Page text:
While Rutherglen is one of Australia’s best examples of long-established family wineries, the next generation must balance tradition with new ways of thinking to stay relevant in a rapidly evolving market.
“Rutherglen is perceived as a region well known and highly respected for its iconic full-bodied reds, as well as its vast history in fortified wines and ports,” says Alex Buller from Andrew Buller Wines. “I think the challenge now is to highlight the diversity of the region and its ability to also produce outstanding white and sparkling wines.”
The cellar door at Andrew Buller Wines.
From muscat gin to sparkling tempranillo, dry white muscat and interesting blends of unusual varieties, Rutherglen has more to offer than just fortifieds and bold durifs.
At Buller Wines, Michael Murtagh and Dave Whyte have a fresh perspective on the region’s age-old association with muscat. “We’re bringing a new approach to the way people consume our fortified wines by incorporating them into cocktails,” the duo explains. From blending tawny port with coffee – a take on the espresso martini – to partnering it with orange and tonic, Michael and Dave are mixing it up. “Showing fortifieds can be consumed in ways other than straight up will hopefully increase the amount of people that try these amazing wines.”
Tastings at Buller Wines go beyond the usual regional wine styles.
For Stanton and Killeen, alternate varietals became a key focus in the early ’90s when they opted for Portuguese plantings over more traditional offerings, explains Natasha Killeen. “My dad, Chris, planted red Portuguese varieties to develop his own Australian take on Vintage Fortified [previously Vintage Port] by blending them with shiraz and durif,” she says. “The interest in alternative varieties is strong, with people recognising we can produce some amazing wines here, and many wineries are now offering engaging experiences that showcase innovation and a tangible connection to the region’s rich history.”
Wendy and Natasha Killeen at their family's winery Stanton & Killeen.
A stellar example of this is found at Campbells, where visitors can blend their own muscat from barrels spanning five generations. “Muscat is extremely important to the region,” says Jane Campbell. “It’s the only wine style we can own, and with the establishment of the Muscat Mile, we can really bring to life the story of muscat and how to enjoy it.”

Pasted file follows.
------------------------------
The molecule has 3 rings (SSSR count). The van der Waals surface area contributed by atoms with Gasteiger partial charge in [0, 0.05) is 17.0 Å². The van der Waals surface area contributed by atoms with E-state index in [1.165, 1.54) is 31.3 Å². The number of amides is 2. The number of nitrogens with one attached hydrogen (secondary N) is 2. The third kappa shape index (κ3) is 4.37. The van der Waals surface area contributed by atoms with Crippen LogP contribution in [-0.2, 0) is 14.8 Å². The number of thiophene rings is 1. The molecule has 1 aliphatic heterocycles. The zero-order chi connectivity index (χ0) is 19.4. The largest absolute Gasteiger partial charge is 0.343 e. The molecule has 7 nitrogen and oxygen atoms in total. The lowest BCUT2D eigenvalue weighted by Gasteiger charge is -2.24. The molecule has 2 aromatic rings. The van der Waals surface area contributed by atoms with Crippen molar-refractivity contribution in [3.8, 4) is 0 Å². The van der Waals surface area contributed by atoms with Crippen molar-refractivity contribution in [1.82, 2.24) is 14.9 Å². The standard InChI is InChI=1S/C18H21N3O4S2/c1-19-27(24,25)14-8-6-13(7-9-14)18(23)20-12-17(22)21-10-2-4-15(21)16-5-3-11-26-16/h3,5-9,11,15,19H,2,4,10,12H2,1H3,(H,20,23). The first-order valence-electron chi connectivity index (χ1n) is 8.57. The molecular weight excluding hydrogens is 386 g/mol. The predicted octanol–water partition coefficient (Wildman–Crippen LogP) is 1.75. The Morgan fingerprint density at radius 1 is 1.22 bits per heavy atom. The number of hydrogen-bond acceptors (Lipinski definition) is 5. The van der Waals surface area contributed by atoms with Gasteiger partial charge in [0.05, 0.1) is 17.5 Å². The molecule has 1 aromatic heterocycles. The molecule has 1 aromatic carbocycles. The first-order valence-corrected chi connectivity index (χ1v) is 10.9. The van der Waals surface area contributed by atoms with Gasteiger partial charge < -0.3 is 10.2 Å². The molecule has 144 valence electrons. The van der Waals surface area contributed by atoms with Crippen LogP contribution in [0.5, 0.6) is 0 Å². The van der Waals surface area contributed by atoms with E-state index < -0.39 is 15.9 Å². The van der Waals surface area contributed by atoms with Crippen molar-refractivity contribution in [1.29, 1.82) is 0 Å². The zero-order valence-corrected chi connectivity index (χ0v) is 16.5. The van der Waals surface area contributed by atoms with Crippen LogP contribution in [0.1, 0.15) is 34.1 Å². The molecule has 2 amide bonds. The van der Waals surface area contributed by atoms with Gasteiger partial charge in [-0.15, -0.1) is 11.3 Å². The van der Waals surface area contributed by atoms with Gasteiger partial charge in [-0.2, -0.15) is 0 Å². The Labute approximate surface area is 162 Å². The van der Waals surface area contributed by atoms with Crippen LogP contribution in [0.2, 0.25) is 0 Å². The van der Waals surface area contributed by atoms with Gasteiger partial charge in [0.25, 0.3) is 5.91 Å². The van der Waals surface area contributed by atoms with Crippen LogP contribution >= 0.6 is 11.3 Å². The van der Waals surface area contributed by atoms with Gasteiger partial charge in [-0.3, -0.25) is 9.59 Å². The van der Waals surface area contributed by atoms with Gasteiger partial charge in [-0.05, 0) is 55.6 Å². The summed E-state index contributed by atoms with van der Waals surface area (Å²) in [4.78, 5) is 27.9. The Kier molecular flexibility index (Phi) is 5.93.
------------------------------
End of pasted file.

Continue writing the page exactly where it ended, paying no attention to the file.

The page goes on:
Get to know the region's renowned fortifieds at Campbells.
But it’s not just about the wine for some of the incoming cohort. Sustainable viticulture is increasing across the region, with many seeing it as their ongoing responsibility to protect the soil on which generations before them farmed.
“Rutherglen has stepped into the future,” says Rowly Milhinch of Scion. “Many of us are working toward achieving sustainable viticultural certification, we are investing in renewable energy and other on-farm technologies and continue to evolve our winemaking identity to broaden the awareness of our wines.”
This is echoed by Joel Chambers of Lake Moodemere Estate, the first Certified Sustainable vineyard in North East Victoria. “Rutherglen is a forward- thinking region; we’re constantly evaluating and evolving,” he says. “We’re industry leaders in multiple fields, embracing new technology. So, while we may be quiet achievers, the time has come for us to be noticed.” Joel is mentoring fellow wineries with the aim of seeing the entire region follow suit with the certification.
Amid the new and exciting, generational winemaking is what sets Rutherglen apart from many other Australian regions, with lineage dating back to the 1850s.
“All Rutherglen’s wineries are family owned, and the multi-generational winemaking families feel proud and also fortunate for the opportunity to continue this into the future,” says Nick Brown of All Saints Estate. “We have amazing old vineyards and wines that have been nurtured for decades and, in some cases, for over a century.”
Nick Brown of All Saints Estate is championing the heritage of his family and region.
The next generation carries these legacies with pride. “It’s an amazing privilege to have this opportunity, but I also feel self-imposed pressure to get it right and the responsibility to continue the family legacy,” explains Natasha Killeen.
The team at Olive Hills Estate.
This is echoed by Harry Perry of Olive Hills Estate, who is hoping to build on his father’s legacy and continue experimenting with unusual grape varieties grown on their drylands vineyard. “Dad has a loyal following, and I hope I can continue to meet their expectations,” he says. “I also hope my children and their children continue this winemaking journey.”
Have you caught our two podcast episodes about Rutherglen? Tune in here.
Top image: Linlithgow Vineyard, Scion.